The legal content of the Banjul Charter reflected the events and ideological developments leading up to its adoption in 1981. While it guarantees civil and political rights as well as economic, social, and cultural rights frequently seen in other human rights regimes, it also contains unique elements. Senghor's demand for the inclusion of African philosophy was manifested in the articulation of individual duties as an expression of a specifically African communalistic understanding of society. While human rights usually impose obligations on states, the Banjul Charter recognizes duties of the individual to the family, society, state, and the international community.

In addition, the Banjul Charter reflects the current state of contemporary international human rights debates. Thus, the provisions on the rights of peoples not only contain established collective rights such as the right to self-determination, they also include a number of so-called solidarity rights. This concept, which was shaped by Karel Vasak, director of the UNESCO Department for Human Rights and Peace, has only been discussed in UN bodies since the late 1970s. The Charter was the first (and so far only) regional human rights instrument to guarantee the Right to Development that was first conceived as a human right by Kéba M'Baye in 1972 and adopted by the UN General Assembly in 1986 – five years after the adoption of the Banjul Charter. But other rights of solidarity, such as the right to a satisfactory environment or the right to national and international peace and security, were also included in the Charter. A constitutive element of these rights is that they require measures from the international community. This results in another unique feature of the Charter, whose provisions extend beyond its actual scope. The inclusion of the non-African world and the implicit call for international solidarity to remove obstacles to development is a result of the North-South conflict, which intensified in the 1970s. It is flanked by another reference to non-African powers. In the face of the historical trauma of colonial oppression and exploitation, the Charter explicitly condemns all forms of colonialism, neo-colonialism and racism.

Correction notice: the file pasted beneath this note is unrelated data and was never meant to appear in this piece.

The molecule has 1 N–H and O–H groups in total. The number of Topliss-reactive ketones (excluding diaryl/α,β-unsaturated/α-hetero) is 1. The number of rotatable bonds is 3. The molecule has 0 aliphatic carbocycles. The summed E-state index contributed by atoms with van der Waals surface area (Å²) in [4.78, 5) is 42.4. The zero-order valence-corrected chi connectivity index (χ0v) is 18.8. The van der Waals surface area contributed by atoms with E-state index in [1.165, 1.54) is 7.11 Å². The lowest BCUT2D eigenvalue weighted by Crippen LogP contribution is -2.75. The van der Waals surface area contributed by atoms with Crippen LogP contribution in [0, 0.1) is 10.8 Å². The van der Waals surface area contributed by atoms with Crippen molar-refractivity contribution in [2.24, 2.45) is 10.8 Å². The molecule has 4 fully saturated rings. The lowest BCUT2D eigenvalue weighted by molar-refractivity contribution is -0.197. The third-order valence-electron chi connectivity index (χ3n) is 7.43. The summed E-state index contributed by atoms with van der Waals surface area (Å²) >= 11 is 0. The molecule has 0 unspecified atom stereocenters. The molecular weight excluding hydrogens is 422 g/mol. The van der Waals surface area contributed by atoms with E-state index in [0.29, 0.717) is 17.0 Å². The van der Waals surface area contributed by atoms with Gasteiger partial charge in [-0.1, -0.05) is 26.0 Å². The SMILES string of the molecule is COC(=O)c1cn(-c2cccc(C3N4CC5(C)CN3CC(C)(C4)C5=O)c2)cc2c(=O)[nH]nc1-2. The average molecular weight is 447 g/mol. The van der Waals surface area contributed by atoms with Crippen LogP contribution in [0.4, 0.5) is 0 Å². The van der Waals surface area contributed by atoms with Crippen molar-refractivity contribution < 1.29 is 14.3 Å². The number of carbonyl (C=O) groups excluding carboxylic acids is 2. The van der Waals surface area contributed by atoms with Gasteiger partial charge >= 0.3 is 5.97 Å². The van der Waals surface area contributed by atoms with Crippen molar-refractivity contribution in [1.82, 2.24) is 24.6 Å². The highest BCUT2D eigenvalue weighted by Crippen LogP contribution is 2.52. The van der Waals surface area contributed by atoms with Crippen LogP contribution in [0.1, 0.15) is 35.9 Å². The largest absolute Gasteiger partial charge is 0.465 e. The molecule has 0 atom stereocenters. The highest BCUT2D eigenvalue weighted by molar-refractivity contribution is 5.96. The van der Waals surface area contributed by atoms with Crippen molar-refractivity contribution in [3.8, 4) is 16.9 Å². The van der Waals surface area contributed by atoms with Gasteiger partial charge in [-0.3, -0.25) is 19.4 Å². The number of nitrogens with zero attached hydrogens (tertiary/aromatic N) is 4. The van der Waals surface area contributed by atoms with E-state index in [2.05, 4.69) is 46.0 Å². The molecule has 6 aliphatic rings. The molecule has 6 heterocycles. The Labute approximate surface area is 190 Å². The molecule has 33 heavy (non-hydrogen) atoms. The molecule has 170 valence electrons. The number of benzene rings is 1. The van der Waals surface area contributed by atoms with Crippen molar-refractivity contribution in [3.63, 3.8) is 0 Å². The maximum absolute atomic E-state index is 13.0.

Since its adoption, the Charter, along with the African human rights regime, has often been criticized as ineffective and based on unenforceable principles. However, the history of the document’s creation reflected the experiences of postcolonial Africa, while the document itself made a significant contribution to the evolution of international human rights law.

Further Reading

This entry is based on source material as well as on relevant research literature. The following works represent some major analyses of the genesis and normative content of the Banjul Charter. They also illustrate that research on the African human rights regime is primarily carried out in the fields of international law and political science, while historians show surprisingly little interest in it. Therefore, significant studies on legal and institutional aspects as well as on the regional peculiarities of the Charter have been carried out, but a systematic historical study still remains to be written.

Short Biographical Note on Contributor

Christoph Plath studied history and philosophy at Universität Potsdam and Freie Universität Berlin. He started his dissertation project Contested Utopia. Collective Rights and the Conflictual Universalization of Human Rights, 1972-1986 in 2016 and since 2017 he is associated fellow of the Graduate School “Global Intellectual History” at Freie Universität Berlin. Christoph specializes in the history of human rights and his broader research interests include global intellectual history, history of international relations and digital humanities. Beside his research activities, he is a member of the editorial staff of Zeitgeschichte-online since 2014. Christoph was a participant of the Global Humanitarianism Research Academy 2018.